Enviros: Gas Industry Got Inside Info from NY DEC
ALBANY, N.Y. (AP) — An environmental group alleged Thursday that a natural gas industry lawyer used "inside information" from New York regulators to try to weaken drilling regulations, but the lawyer said he was granted no special access and the state Department of Environmental Conservation said it was following required procedures to assess the proposed rules' impact.
The Environmental Working Group released e-mail exchanges obtained through a Freedom of Information Law request. In one, a lawyer representing Chesapeake Energy urged regulators to "reduce or eliminate radionuclide testing" of storm water that could run off drilling sites.
DEC spokeswoman Emily DeSantis said the e-mail exchanges reflect the agency's routine process of gathering feedback from stakeholders.
"Under State Administrative Procedures Act, state agencies are required to assess the impacts of the regulatory action on the regulated entity," DeSantis said via e-mail. "Agencies cannot gather this data without holding meetings and engaging in other forms of communication with the regulated community prior to proposing the regulation."
Wastewater produced by shale gas drilling can contain high levels of naturally occurring radioactive particles.
In the e-mail dated Sept. 26, Albany lawyer Tom West and industry experts argue that there's no reason to test for radioactive contamination in storm water runoff from sites where wastewater from deep underground is stored in closed tanks, as DEC is requiring.
West told The Associated Press on Thursday that, contrary to the Environmental Working Group's assertions, the industry had far less access to DEC officials than environmental groups and others had, and far less than any industry normally has when regulations are being developed.
"This is the most minimal outreach I've seen in my 30 years plus of practice," West said.
West said the agency provided industry representatives with a draft of proposed storm water runoff regulations for the purpose of getting an estimate of the cost of compliance. State agencies are required to gather cost estimates when proposing regulations.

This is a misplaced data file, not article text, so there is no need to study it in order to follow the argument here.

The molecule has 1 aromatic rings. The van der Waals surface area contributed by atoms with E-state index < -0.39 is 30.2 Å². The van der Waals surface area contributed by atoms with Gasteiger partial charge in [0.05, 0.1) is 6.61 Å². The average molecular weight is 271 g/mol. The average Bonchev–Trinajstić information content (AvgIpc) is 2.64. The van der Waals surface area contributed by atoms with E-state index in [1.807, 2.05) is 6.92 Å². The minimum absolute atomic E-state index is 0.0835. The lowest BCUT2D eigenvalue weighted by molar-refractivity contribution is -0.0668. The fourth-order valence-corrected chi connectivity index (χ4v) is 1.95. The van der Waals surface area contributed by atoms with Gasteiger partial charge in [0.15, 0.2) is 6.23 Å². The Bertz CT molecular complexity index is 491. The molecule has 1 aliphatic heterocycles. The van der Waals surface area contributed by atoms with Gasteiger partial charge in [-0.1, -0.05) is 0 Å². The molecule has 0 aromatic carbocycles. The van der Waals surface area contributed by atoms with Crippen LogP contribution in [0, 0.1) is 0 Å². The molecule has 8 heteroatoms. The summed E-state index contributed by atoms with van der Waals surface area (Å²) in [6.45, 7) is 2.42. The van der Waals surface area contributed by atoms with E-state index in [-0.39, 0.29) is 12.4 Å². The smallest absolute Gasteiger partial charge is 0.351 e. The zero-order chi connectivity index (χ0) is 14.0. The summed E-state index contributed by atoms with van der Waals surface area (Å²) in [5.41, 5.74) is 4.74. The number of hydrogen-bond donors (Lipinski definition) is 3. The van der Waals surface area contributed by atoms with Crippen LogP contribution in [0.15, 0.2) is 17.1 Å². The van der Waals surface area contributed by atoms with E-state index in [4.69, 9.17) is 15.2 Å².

"We were told they weren't going to make any changes to what they were proposing, and they did not," he said.
The Environmental Working Group, based in Washington, D.C., is seeking a moratorium on shale gas drilling until all health and environmental concerns are resolved to the satisfaction of environmental groups.
"Having inside information gave drilling industry representatives a unique opportunity to try to influence the state's plan behind closed doors, before others could weigh in," the group's lawyer, Thomas Cluderay, wrote in a release Thursday.
While thousands of gas wells have been drilled in Pennsylvania's part of the massive Marcellus Shale formation, the part of the formation underlying southern New York has been off-limits since 2008, when regulators began a comprehensive environmental review. The review was prompted by concerns over potential drinking water contamination and other impacts from high-volume hydraulic fracturing, which injects a well with millions of gallons of chemically treated water to fracture shale and release gas.
DEC released its proposed regulations on Sept. 28. Since then, the agency has been reviewing and responding to nearly 70,000 public comments, including extensive technical documents submitted by environmental and industry groups.
Gov. Andrew Cuomo is expected to decide in coming months whether to allow shale gas drilling.